Hello Blog Buddies!
I have decided to write another blog post that celebrates a truly amazing woman.
2016 marks 150 years since the birth of one of the most beloved children's illustrator and writer-
Beatrix Potter. Known for her delightful 'little collection' of books, many do not realise that Ms Potter was also a natural scientist and conservationist.
Beatrix Potter was born Helen Beatrix Potter on July 28th, 1866. Her younger brother, Walter Bertram and Beatrix loved to sketch, draw and paint. They spent many hours of their early
childhood creating pictures of their numerous pets which included, amongst other
things, mice, frogs, lizards and snakes.
Born into a privileged household, Beatrix Potter never attended school and was instead, educated at her parents home by a number of governesses and art teachers. One summer vacation, the Potter family travelled to Lake Windermere located in England's picturesque Lake District. It is believed that during this visit, Ms Potter developed her lifelong love of the stunning countryside and idyllic natural surroundings.
By 1896, Beatrix Potter was producing beautiful watercolour paintings as well as becoming an adept scientific illustrator, specialising in botanical drawings of fungi. Long before she became an author, Ms Potter drew illustrations for a variety of books including 'Alice in Wonderland'.
In September, 1893 a 26 year old Ms Potter sent a letter to a former governess' son, Noel.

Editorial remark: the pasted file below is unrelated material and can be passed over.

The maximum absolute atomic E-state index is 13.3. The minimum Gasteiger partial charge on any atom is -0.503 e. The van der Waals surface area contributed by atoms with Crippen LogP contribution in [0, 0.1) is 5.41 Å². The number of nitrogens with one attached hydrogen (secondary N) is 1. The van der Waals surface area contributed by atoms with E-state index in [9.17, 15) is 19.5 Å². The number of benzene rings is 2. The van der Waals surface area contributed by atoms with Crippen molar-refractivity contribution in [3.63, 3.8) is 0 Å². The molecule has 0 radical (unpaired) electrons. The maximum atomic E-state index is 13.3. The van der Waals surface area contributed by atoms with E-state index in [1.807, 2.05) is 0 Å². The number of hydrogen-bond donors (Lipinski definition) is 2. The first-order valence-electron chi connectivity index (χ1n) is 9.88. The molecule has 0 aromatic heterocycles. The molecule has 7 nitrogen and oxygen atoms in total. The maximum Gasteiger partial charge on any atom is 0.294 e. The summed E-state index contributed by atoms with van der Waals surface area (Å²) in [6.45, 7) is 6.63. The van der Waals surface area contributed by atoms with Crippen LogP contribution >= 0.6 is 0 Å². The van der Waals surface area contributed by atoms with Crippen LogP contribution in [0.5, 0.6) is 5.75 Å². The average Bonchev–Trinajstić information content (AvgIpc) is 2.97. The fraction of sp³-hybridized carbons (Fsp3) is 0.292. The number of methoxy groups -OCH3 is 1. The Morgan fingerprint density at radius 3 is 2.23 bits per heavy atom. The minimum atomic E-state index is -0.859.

The letter contained a tale of four rabbits which included Peter Rabbit.
It was not until 1901, however, that Beatrix decided to develop the idea. The resulting publication, 'The Tale of Peter Rabbit' was released in 1902 by Fredrick Warne and Co and has gone on to become one of the most popular children's books of all time.
Ms Potter went on to write over 30 books, the most popular being her 24 children's stories. With the proceeds from her 'little books' as well as a legacy from an Aunt, Ms Potter bought the now famous 'Hilltop Farm' in Near Sawrey in the Lake District.
Over the following decades, Beatrix continued to purchase, and manage additional farms in the area. She also became a prize-winning breeder of Hardwick sheep. Her dedication to land preservation allowed her to leave over 4,000 acres of land to the National Trust upon her death. Much of this land now constitutes the Lake District National Park.
Ms. Potter died on December 22nd, 1943 at her home of pneumonia and heart disease. Her beautifully illustrated books continue to sell, and delight, throughout the world in many languages.
Which is your favourite Beatrix Potter story?